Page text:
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We’re not in this storm together…

Updated: Dec 7, 2020

People don't understand what we are going through, unless you're weathering this storm in the same way as we are you will not understand.

It’s so not true we are all in the same boat in this pandemic, we are in the same storm, yes, but certainly not the same boat.

Some are feeling a bit queasy due to the rocking of their huge luxurious cruise ship, but the cabins are warm and comfortable, the opulent food is restocked daily, there’s entertainment and it won’t last forever, chin chin, bottoms up.

Some are battening down the hatches on their trawlers, still out there catching their own fish, fighting to survive on the massive swells that are coming more and more frequently to threaten their survival.

Others are in little rowing boats, desperately hanging on to their loved ones, not even enough life jackets to go around, watching the bright lights of the cruise liner as it powers by to calmer waters.

And then there’s the ones who have already been tipped into the water, frantically clinging to the flotsam and jetsam around them, not knowing if the next wave will be the one to tug them under to their fate, and often not even having the energy to care…

I’ve just listened to the fourth of the Meetings with the Mayors. What started as Manchester Mayor, Andy Burnham and Liverpool Mayor, Steve Rotheram showing their support to the ExcludedUK and ForgottenLtd, is now gaining traction with nine Mayors from differing political parties attending these heart-breaking sessions.

Today we’ve heard about the business with 200+ animals to feed who have had no support and are looking at the possibility of having to euthanise their animals, because they can no longer afford to feed them.

Of a teenager who is self-harming and refusing to eat as they feel they are being a burden on a family in crisis.

In recent sessions, a young family who have had to sell their home and move in with the in-laws as they are in the Arts and see no other option, as the likelihood of theatre being back up and running anytime soon is just a pipe dream.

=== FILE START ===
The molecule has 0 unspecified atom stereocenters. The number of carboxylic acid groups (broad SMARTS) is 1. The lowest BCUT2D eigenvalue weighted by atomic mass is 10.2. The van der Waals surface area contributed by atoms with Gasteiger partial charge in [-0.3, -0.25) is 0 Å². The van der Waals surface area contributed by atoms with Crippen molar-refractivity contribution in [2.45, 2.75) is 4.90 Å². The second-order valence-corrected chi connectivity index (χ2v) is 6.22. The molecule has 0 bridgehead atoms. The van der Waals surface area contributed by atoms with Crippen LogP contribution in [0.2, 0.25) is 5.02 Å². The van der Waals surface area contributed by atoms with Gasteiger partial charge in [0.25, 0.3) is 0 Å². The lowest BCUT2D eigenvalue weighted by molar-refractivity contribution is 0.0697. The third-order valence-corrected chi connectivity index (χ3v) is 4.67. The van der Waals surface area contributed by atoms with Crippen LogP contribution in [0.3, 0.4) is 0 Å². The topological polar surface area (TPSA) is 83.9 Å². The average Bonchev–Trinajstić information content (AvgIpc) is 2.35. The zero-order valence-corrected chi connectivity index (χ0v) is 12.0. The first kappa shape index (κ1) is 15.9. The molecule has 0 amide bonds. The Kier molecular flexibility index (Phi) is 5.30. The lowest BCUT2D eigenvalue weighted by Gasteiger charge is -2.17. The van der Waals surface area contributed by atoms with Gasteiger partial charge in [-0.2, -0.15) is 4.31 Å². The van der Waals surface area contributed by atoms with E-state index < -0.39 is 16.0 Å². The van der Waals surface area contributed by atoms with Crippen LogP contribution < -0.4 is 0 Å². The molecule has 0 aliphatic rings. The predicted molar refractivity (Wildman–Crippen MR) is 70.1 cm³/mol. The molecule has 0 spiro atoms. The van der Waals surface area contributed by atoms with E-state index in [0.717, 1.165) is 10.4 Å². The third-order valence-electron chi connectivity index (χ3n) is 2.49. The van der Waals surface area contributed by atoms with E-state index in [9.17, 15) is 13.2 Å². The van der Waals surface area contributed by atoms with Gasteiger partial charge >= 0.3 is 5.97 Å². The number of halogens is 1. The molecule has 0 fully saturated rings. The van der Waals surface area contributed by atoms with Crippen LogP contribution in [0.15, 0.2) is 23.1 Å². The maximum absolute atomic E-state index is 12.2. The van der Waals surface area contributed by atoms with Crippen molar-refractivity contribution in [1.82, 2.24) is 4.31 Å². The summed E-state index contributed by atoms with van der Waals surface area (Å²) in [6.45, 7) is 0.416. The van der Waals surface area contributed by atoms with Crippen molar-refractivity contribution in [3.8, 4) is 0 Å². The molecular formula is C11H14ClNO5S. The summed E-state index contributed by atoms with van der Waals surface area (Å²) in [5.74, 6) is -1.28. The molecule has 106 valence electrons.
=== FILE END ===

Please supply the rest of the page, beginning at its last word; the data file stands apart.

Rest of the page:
Seeing the strong and defiant, who have the balls to stand up and tell their stories, crumble when they realise the futility of it all, and watching through my own tears as dozens of others grab a tissue, breaking with them, as they can totally empathise.

I hope that this is the time when we are maybe seeing the storm pass by a little, is there a chink in the clouds where the sun is sneaking through? Maybe the cruise liner is not leaving us behind after all, maybe it just takes a little longer to put on the brakes and change direction. Maybe, just maybe, there are enough life rafts on board to help those who are suffering, even throwing us a life jacket so we can relax a little and stop the constant monotony of treading water, getting nowhere.

If you are not affected by any of this, I urge you, please don’t just ignore it. Call the coastguard, light some beacons on the shore, bring warm blankets, mugs of tea and reassuring smile, a virtual hug, anything to give us some hope.

It may be dark out there at the moment, the blackness of the ocean is overwhelming. But deep-down humans are kind, compassionate and they care. Let this be a reminder of what, or more crucially ‘who’ is important, and find once again that humility that makes us human.

Raychel McGuin - Polychrometrist.

Image by Myriams-Fotos from Pixabay

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